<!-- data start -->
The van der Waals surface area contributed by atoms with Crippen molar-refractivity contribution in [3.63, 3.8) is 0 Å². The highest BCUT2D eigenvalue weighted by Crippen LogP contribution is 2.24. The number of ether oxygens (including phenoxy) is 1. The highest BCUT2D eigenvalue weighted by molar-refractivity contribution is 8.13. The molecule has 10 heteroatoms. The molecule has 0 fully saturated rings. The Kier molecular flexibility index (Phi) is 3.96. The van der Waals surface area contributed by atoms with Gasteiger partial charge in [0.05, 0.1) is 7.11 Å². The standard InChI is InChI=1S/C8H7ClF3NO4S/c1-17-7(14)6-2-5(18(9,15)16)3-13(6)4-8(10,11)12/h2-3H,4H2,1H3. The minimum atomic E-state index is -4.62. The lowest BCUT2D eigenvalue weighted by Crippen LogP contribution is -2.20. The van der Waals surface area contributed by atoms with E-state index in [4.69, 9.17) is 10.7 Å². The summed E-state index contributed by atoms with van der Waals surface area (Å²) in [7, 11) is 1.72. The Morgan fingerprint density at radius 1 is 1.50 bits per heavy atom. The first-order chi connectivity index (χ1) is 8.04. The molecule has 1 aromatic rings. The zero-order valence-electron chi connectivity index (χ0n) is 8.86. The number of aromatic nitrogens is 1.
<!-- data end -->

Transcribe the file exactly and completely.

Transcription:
The van der Waals surface area contributed by atoms with Crippen molar-refractivity contribution in [3.63, 3.8) is 0 Å². The highest BCUT2D eigenvalue weighted by Crippen LogP contribution is 2.24. The number of ether oxygens (including phenoxy) is 1. The highest BCUT2D eigenvalue weighted by molar-refractivity contribution is 8.13. The molecule has 10 heteroatoms. The molecule has 0 fully saturated rings. The Kier molecular flexibility index (Phi) is 3.96. The van der Waals surface area contributed by atoms with Gasteiger partial charge in [0.05, 0.1) is 7.11 Å². The standard InChI is InChI=1S/C8H7ClF3NO4S/c1-17-7(14)6-2-5(18(9,15)16)3-13(6)4-8(10,11)12/h2-3H,4H2,1H3. The minimum atomic E-state index is -4.62. The lowest BCUT2D eigenvalue weighted by Crippen LogP contribution is -2.20. The van der Waals surface area contributed by atoms with E-state index in [4.69, 9.17) is 10.7 Å². The summed E-state index contributed by atoms with van der Waals surface area (Å²) in [7, 11) is 1.72. The Morgan fingerprint density at radius 1 is 1.50 bits per heavy atom. The first-order chi connectivity index (χ1) is 8.04. The molecule has 1 aromatic rings. The zero-order valence-electron chi connectivity index (χ0n) is 8.86. The number of aromatic nitrogens is 1.